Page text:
Part One: How to Successfully Deploy a Remote Workforce

Part One: How to Successfully Deploy a Remote Workforce

By Tricia O'Connor

The COVID-19 pandemic has changed how businesses operate, perhaps permanently. This is evidenced by the number of businesses, from small companies to enterprise organizations, who have had to transition to remote workforces.

Deploying a fully operational remote workforce is a huge undertaking, even without the time crunch brought on by coronavirus. From equipment to employee training, your Information Technology department will be responsible for the bulk of the transition.

EBI deployed a fully remote and 100% operational US based remote workforce in five days. This week, we present a two-part series about how to successfully manage a similar deployment. In part one, Brent Wettengel, Director of Information Technology at EBI, offers tips for a seamless technology transition.


Tackling a transition of this scope in normal conditions is a luxury. You have time to assess, plan, train, deploy, and troubleshoot. In an emergency – which this COVID-19 crisis caused – you must do all of this in a shortened time frame with tensions running high. You need to be fast, agile, and flexible. You should, hopefully, already have some semblance of a Continuity of Operations Plan, or COOP, in place. The COOP is your roadmap to implementing and managing business operations so they can be performed in an emergency event.

In EBI’s case, the Information Technology and Business Operations teams recognized the potential disruption to everyday operations coronavirus would likely cause. We wanted to ensure our COOP adhered to our ISO 9001 quality standard certification and ISO 27001 information security standard certification.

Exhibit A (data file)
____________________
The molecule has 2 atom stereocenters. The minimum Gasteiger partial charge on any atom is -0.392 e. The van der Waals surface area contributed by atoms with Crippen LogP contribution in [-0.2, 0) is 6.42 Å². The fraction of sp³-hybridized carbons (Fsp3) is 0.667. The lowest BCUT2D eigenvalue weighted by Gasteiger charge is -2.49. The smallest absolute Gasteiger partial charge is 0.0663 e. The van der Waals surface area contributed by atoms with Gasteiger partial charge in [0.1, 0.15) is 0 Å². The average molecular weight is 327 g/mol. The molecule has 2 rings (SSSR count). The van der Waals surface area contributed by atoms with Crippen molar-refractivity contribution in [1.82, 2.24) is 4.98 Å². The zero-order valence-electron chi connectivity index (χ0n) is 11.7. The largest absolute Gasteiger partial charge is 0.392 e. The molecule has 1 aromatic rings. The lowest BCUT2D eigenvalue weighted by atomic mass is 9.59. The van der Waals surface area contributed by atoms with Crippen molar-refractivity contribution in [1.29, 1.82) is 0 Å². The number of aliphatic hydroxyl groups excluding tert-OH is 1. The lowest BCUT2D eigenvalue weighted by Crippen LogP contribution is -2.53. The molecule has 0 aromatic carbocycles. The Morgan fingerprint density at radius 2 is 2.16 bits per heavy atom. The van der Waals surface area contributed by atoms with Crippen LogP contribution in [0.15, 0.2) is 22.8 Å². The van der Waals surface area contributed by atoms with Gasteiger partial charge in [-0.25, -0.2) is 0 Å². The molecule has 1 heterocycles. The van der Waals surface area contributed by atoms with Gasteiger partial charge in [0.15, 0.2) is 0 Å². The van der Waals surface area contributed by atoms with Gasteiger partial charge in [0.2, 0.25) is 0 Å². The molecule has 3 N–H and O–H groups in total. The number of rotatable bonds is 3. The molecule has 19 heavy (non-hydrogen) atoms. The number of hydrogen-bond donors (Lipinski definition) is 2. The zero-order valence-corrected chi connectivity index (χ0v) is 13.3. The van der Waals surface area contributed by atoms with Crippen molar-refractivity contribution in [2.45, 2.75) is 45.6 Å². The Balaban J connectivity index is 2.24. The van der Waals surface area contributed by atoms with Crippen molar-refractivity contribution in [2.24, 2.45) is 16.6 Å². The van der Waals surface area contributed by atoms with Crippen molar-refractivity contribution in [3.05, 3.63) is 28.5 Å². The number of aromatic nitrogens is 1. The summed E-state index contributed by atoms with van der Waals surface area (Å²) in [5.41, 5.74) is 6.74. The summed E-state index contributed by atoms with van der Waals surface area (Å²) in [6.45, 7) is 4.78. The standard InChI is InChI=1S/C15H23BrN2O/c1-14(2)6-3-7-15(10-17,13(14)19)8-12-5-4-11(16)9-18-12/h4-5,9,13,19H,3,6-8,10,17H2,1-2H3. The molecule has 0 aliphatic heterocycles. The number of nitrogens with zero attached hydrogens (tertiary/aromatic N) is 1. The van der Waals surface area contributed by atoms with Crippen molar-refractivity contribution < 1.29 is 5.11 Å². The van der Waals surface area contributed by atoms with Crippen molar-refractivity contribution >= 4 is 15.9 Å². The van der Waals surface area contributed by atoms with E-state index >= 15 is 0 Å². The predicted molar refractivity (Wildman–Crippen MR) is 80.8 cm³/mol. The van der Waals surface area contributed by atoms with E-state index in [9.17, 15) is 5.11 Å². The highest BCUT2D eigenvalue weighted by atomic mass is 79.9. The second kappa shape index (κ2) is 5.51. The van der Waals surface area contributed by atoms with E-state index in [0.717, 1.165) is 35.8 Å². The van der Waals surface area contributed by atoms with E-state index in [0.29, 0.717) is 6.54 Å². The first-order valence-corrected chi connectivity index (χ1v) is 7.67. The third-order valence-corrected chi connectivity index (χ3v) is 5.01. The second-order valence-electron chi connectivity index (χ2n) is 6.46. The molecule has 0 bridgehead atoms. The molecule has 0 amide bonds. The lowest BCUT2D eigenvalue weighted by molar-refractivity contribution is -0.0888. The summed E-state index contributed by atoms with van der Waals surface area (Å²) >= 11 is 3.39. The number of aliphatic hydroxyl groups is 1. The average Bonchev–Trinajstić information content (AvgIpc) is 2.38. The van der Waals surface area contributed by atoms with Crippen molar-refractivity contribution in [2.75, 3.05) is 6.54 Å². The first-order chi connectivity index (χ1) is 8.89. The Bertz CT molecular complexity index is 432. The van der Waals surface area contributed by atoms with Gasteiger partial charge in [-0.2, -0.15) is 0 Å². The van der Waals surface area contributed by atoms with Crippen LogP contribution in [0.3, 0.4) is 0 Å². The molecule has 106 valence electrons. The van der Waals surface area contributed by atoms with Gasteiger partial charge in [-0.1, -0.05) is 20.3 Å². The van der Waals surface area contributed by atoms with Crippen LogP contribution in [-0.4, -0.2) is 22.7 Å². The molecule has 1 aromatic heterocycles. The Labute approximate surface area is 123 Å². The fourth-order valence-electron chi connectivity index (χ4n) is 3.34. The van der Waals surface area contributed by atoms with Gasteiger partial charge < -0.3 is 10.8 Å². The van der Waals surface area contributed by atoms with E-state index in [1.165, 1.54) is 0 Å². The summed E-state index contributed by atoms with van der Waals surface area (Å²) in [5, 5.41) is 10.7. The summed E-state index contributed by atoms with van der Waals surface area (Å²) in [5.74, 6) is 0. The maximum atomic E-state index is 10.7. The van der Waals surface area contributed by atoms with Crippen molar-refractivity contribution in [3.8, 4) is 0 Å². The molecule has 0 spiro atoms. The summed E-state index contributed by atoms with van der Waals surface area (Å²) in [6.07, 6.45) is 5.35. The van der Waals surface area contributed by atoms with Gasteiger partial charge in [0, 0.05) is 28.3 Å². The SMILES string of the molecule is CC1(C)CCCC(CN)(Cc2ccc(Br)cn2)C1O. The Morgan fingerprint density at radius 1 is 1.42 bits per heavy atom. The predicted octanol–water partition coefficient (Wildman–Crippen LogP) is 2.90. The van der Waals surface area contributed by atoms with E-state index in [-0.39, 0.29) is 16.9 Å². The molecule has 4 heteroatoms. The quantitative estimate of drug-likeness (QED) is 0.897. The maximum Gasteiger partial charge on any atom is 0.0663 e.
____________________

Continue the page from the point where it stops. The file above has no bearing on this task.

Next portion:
“We saw the writing on the wall and began acting three weeks before actually needing to deploy staff,” says Wettengel. “We came up with a design and plan in terms of technology needs that fitted our COOP and presented this plan to leadership. They let us run with it.”

From a logistics standpoint, here is what Wettengel and his team accomplished in that timeframe:

Prior to 3 weeks (as part of EBI’s continuous improvement plan):

    • Transitioning plan from desktops to laptops for remote capabilities
    • Redundant VPN connections
    • Already had some employees working from home with VPN capabilities
    • Configured multifactor authentication to protect login information

3 weeks from deployment:

    • Created initial equipment manifest of technologies like VPN units, laptops, and phones the IT department already had in stock. Much of this emergency stock was previously retired equipment that fell out of use due to age but was still functional for this emergency.
    • Examined bandwidth traffic on the network. Recognized busiest times and earmarked routing adjustments to maximize throughput.

2 weeks from deployment:

    • Presented deployment plan to leadership
    • Adjusted IT staffing schedule to ensure plan could be executed
    • Polled managers to find out additional remote working needs from employees – who needed a physical phone or software VPN, for example

1 week from deployment:

    • Implemented employee training (see below)
    • Signed out or mailed equipment to employees
    • Conducted tests to make sure everyone is up and running
    • Updated company intranet or internal education resources
    • Emphasized security protocols (see below)
    • Created new streamlined way to initiate IT assistance with any remote connectivity issues (see below)

During deployment:

    • Conducted additional trainings
    • Requested feedback (see below)

Once the amended COOP plan was approved and in place, it took Wettengel and the IT department ONLY 5 days to get the entire EBI workforce operating 100% remotely.


A plan only works if the people you’re depending on to implement it know how to do so correctly. Taking the time to train and assess your deployed workforce is a critical step you must not miss in any remote transition.

In time-sensitive situations, conducting batch training sessions in-house before you go live remotely is the fastest and most accurate method of getting everyone up to speed. Scheduling groups of 20-30 employees from a variety of departments keeps your operations running smoothly without noticeable interruption and prevents your IT staff from getting even more overwhelmed (this is a high-anxiety time for them).

Here are some tips to conduct training:

  • Create small groups of employees to undergo work from home software and equipment training while the office is still operational
  • As each group completes its training, sign or mail out equipment to those employees and have them set up work stations at home
  • Test the functionality of employees’ remote setups, troubleshoot issues, and adjust your bandwidth